'N Sync in Space

It looks like Lance Bass won't be going up into space after all. Lance, in case you've been too busy scouring TV Guide searching for reruns of The Chamber, is one of the singers in the teen heartthrob band the Backstreet Boys. I mean, O-Town. I mean, 'N Sync.

Lance was preparing to hand $22 million to Mircorp for a seat on a Russian space taxi which is heading to the International Space Station next November. Hah! And you thought you had to call a taxi way in advance. The only hitch was that all the coach seats were sold out and he doesn't want to pay for first class. Just kidding. Actually the problem is that the Russian space agency Rosaviakosmos (motto: "Finally, over 186 days without a breakdown of the Mir") says they don't have a deal with Mircorp.

Mircorp, it turns out, is an Amsterdam-based company which apparently hallucinates a lot. Maybe they should consider spending less time smoking hash in the coffee shops and more time in the office. They've been trying to develop a private space station for the past couple of years that can accommodate three visitors for up to 20 days at a time. Originally they wanted to build it on Mir but -- whoops! -- it fall down, go boom. When they do finally get it set up it will be pretty Spartan. There's no room service, no swimming pool, and no golf course within 234 miles. On the other hand, they'll serve a free freeze-dried continental breakfast, supply transportation to and from the space station, and promise to leave the lights on for you.

This means we won't get to see the TV special, Celebrity Mission: Lance Bass, which Destiny Productions was planning for the fall. It's a real shame too since this is the same company that brought us such entertainment blockbusters as Battle of the Sexes on Ice and Battle of the Broads, which featured Nancy Kerrigan and Tonya Harding, though not in the three-fall cage match we all hoped it would be. But all's not lost. They'll probably film a replacement special at another international outpost, the International House of Pancakes. This could be pretty profitable considering that -- True 'N Synch Fact Alert! -- a fan once paid $1,025 for a piece of French toast Bass had only partly eaten. Can you imagine the going rate for his half-eaten Pigs in Blankets?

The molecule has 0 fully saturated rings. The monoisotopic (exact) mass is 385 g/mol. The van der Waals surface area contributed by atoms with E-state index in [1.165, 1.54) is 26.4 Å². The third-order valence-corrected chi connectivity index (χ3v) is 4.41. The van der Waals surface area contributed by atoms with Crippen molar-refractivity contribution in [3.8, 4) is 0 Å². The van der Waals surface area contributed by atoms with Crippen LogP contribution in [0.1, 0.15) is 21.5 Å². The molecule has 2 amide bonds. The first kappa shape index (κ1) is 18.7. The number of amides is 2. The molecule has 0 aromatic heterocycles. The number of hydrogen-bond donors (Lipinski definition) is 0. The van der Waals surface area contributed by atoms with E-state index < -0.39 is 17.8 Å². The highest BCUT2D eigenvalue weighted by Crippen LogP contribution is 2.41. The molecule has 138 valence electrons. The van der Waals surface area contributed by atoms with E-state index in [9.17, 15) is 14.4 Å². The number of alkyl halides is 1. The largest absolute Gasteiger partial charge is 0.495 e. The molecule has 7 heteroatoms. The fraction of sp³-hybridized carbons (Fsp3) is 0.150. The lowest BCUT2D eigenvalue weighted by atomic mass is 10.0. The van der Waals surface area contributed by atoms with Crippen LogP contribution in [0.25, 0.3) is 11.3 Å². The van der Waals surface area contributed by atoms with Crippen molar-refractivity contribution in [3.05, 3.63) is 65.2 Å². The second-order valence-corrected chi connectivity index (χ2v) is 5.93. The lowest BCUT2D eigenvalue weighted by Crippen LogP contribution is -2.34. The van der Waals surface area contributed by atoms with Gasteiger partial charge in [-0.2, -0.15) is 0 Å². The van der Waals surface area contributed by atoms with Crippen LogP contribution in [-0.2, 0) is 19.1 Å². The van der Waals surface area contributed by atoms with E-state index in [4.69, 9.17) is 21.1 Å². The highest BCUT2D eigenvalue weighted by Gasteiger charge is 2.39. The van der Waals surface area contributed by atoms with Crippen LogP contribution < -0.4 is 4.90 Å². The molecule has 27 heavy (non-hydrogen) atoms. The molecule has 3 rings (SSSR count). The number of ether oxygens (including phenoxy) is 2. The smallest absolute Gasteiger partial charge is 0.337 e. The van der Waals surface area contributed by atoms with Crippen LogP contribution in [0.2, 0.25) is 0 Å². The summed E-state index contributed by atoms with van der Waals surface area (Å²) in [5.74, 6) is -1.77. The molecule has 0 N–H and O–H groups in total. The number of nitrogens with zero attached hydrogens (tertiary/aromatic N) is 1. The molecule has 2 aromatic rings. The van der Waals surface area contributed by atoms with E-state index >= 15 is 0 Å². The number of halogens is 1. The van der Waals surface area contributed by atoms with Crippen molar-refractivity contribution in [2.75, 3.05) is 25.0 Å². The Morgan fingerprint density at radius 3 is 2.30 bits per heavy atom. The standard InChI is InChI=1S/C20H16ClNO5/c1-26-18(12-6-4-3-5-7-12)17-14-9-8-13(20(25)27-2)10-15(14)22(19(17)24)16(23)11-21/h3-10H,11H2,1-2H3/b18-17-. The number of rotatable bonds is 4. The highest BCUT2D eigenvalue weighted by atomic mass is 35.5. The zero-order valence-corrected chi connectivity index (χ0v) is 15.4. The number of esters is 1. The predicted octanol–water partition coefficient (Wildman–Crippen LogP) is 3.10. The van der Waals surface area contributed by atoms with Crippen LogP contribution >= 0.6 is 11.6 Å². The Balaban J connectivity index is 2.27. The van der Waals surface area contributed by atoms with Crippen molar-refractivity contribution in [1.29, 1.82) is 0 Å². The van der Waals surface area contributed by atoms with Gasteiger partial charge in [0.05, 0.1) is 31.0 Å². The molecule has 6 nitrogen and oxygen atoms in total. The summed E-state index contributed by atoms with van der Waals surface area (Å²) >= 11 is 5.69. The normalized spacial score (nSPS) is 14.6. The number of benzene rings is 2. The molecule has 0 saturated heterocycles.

Bass obviously tried to book the flight from the wrong company, since an American has already flown to the space station and a South African is scheduled to take the trip in April. They were smart and booked their flights through Priceline because they figured William Shatner had an inside edge on anything space related. Right, like Shatner ever had an edge. The truth is they bought their tickets from Virginia-based Space Adventures for a money-saving $20 million. And still got a snack and their choice of beverage.

Even if Lance had gone to Space Adventures he might have had a problem getting through spaceport security. NASA, in a burst of good old American Puritanism, recently issued guidelines covering who they'll allow to hang out on the space station. You can't have been delinquent or guilty of misconduct in any employment. You can't be a criminal, dishonest, lie, get drunk often, or use illegal drugs. And you can't be a member of an organization which "adversely affects the public's confidence in the space station." In other words, you can't be a musician.

This is, of course, the same NASA which tried to raise money a few years back by selling ads on the side of its rockets but couldn't get any takers. Russia, playing the Wal-Mart card and marking down the price, got Pizza Hut to ante up $1.5 million to put a 30-foot logo on a Proton rocket. This is also the same NASA that couldn't come up with a better name for the observatory they're planning to send up in July than Space Infrared Telescope Facility, or SIRTF, so they held a "Name a NASA Observatory" contest. And yes, it's the same NASA that not only isn't giving the winner any prize money for coming up with the name, but also closed the contest on December 20, 2001 and estimates they'll come to a decision by "late 2002." Hey, what's the rush?

Why do all these people want to go up into space, anyway? It could be they want to do scientific research such as look for buried ice on Mars, measure the Van Allen belt, or discover why Conan O'Brien will be getting an astronomical $8 million a year for the next four years. What does NBC think he is, a baseball player or something? It's also possible they want to take a good look around and see if the universe is really turquoise as two astronomers from Johns Hopkins University seem to think it is. They came up with this conclusion not by looking, but by mixing all the colors in the visible light from 200,000 galaxies. The result looked like baby's first summer. Just kidding. Actually it was light green. This in spite of the fact that we all know the sky is blue.

If he's smart, Lance Bass will abandon Mircorp and go to a booking agent who can actually get him a seat on the space taxi. Then he'll take some paint chips along so he can give us a definitive answer about the color of the universe. Then we can sit back, relax, and wait for fall when he'll either win a Nobel Prize or star in the TV special, Celebrity Mission: Lance Bass and the Freeze-Dried Pigs in Blankets. And you thought since The Chamber was cancelled you had nothing to look forward to.

More Mad Dog can be found at www.maddogproductions.com.

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